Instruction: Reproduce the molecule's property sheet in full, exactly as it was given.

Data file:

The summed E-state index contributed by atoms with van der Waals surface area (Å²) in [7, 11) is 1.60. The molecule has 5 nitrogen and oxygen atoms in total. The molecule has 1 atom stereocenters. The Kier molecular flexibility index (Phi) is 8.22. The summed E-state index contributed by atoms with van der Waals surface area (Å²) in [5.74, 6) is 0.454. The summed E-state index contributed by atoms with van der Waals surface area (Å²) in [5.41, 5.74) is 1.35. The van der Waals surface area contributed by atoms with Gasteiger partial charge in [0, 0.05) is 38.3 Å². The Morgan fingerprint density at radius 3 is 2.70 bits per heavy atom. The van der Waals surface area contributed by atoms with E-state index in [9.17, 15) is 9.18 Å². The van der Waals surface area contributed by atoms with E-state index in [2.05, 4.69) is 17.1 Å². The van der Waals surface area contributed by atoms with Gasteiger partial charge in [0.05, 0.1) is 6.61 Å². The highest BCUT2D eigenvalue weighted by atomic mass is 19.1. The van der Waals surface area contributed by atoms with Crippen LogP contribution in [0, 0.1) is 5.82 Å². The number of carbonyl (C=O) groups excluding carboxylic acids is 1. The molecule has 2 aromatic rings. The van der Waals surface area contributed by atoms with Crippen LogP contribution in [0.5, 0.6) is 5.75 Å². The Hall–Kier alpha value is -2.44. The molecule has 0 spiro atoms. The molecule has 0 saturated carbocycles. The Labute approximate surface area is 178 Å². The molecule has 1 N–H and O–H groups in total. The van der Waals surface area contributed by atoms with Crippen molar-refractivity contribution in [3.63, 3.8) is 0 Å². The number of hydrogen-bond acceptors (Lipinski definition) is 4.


The summed E-state index contributed by atoms with van der Waals surface area (Å²) in [7, 11) is 1.60. The molecule has 5 nitrogen and oxygen atoms in total. The molecule has 1 atom stereocenters. The Kier molecular flexibility index (Phi) is 8.22. The summed E-state index contributed by atoms with van der Waals surface area (Å²) in [5.74, 6) is 0.454. The summed E-state index contributed by atoms with van der Waals surface area (Å²) in [5.41, 5.74) is 1.35. The van der Waals surface area contributed by atoms with Gasteiger partial charge in [0, 0.05) is 38.3 Å². The Morgan fingerprint density at radius 3 is 2.70 bits per heavy atom. The van der Waals surface area contributed by atoms with E-state index in [9.17, 15) is 9.18 Å². The van der Waals surface area contributed by atoms with E-state index in [2.05, 4.69) is 17.1 Å². The van der Waals surface area contributed by atoms with Gasteiger partial charge in [0.05, 0.1) is 6.61 Å². The highest BCUT2D eigenvalue weighted by atomic mass is 19.1. The van der Waals surface area contributed by atoms with Crippen LogP contribution in [0, 0.1) is 5.82 Å². The number of carbonyl (C=O) groups excluding carboxylic acids is 1. The molecule has 2 aromatic rings. The van der Waals surface area contributed by atoms with Crippen LogP contribution in [0.5, 0.6) is 5.75 Å². The Hall–Kier alpha value is -2.44. The molecule has 0 spiro atoms. The molecule has 0 saturated carbocycles. The Labute approximate surface area is 178 Å². The molecule has 1 N–H and O–H groups in total. The van der Waals surface area contributed by atoms with Crippen molar-refractivity contribution in [3.63, 3.8) is 0 Å². The number of hydrogen-bond acceptors (Lipinski definition) is 4.